The Delta Wing has returned to racing in the American Le Mans Series. When Ben Bowlby and Dan Gurney’s All-American Racers announced plans to build (and race) a radical, triangular race car, many scoffed. And when IndyCar chose Dallara over the Delta Wing as its future chassis, many assumed the car was dead.
But Bowlby and Don Panoz believed in the project. Panoz is no stranger to innovation or frustration, having developed a front-engine Le Mans prototype despite 40 years of technology in the other direction. Bowlby conceived of the project five years ago (with Chip Ganassi’s support) in preparation for the IndyCar chassis tender, but Panoz brought it to life. The car was built by All-American Racers in 2012 and tested by Marino Franchitti and Alex Gurney in preparation for a Le Mans entry as “Garage 56″ – the experimental division.
At Le Mans last year, the car was competitive but failed to finish after it was struck by a Toyota prototype. Satoshi Motoyama heroically tried to repair the damage trackside on his own (rules forbid assistance), but to no avail. The car was retired after six hours. It was anybody’s guess as to whether the car would reappear.
The car is now owned by Delta Wing Racing Cars, i.e., Panoz. The Nissan engine has been swapped for an Elan (Panoz-built) power plant, but the chassis is otherwise similar to the original delivered by AAR. AAR, Nissan and Michelin are no longer involved. The car now runs on Bridgestones.
The 1.9L Panoz engine is based on a Mazda MZR lump with direct injection and twin turbos, making 345 hp (reputedly more than the predecessor Nissan). The transmission is a paddle-shifted five-speed sequential ‘box, with the entire transmission weighing 35kg.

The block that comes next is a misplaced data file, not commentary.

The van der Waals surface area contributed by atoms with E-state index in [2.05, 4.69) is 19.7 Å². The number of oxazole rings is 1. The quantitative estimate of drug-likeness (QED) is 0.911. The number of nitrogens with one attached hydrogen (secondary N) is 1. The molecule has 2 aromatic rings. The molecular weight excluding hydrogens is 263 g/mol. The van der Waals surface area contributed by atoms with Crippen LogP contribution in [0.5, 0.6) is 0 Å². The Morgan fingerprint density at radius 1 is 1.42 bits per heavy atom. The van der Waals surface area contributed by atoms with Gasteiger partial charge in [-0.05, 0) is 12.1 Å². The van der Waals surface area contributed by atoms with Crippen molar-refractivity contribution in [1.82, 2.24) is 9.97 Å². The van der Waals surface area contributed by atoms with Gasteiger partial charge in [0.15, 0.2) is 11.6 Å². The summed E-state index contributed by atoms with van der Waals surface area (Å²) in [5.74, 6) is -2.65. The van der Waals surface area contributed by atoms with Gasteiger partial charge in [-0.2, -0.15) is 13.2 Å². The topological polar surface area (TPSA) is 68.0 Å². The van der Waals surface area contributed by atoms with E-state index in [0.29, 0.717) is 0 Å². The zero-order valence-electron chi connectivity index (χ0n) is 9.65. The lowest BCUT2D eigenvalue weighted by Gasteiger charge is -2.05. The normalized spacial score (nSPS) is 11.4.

Bowlby’s design is certainly ingenuous. The car is designed to generate more downforce with less drag, using less power and fuel. It has no wings, but it is, in essence, nothing but wing. Most of the braking force comes from behind the center of gravity, providing great stopping power without instability. Nearly 3/4 of the car’s mass is in the rear, rendering it extremely light on front tires (it used just one pair during the Le Mans test day in 2012). Arguably, this also cuts down on lock-up entering a corner. And at 490kg (without a driver), the car is significantly lighter than even a modern F1 car.
Who are its peers among other race cars? Certainly not the P1 class in the ALMS – in Monterey, the Delta Wing’s best lap was ten seconds off the P1 pace set by Rebellion Racing. In qualifying, it was 8.6 seconds behind the pole time set by Rebellion’s Lola-Toyota. Several GT cars turned in quicker laps.
At Laguna Seca, the Delta Wing inheirited a podium when one of only four P1 entrants retired. The car is scheduled to make another appearance at Lime Rock in July, and reports indicate that the car may adopt a canopy.
Whether this design will ever take hold is anyone’s guess. It’s a radical approach to an age-old compromise. But is it pretty?
Ask us in 2050.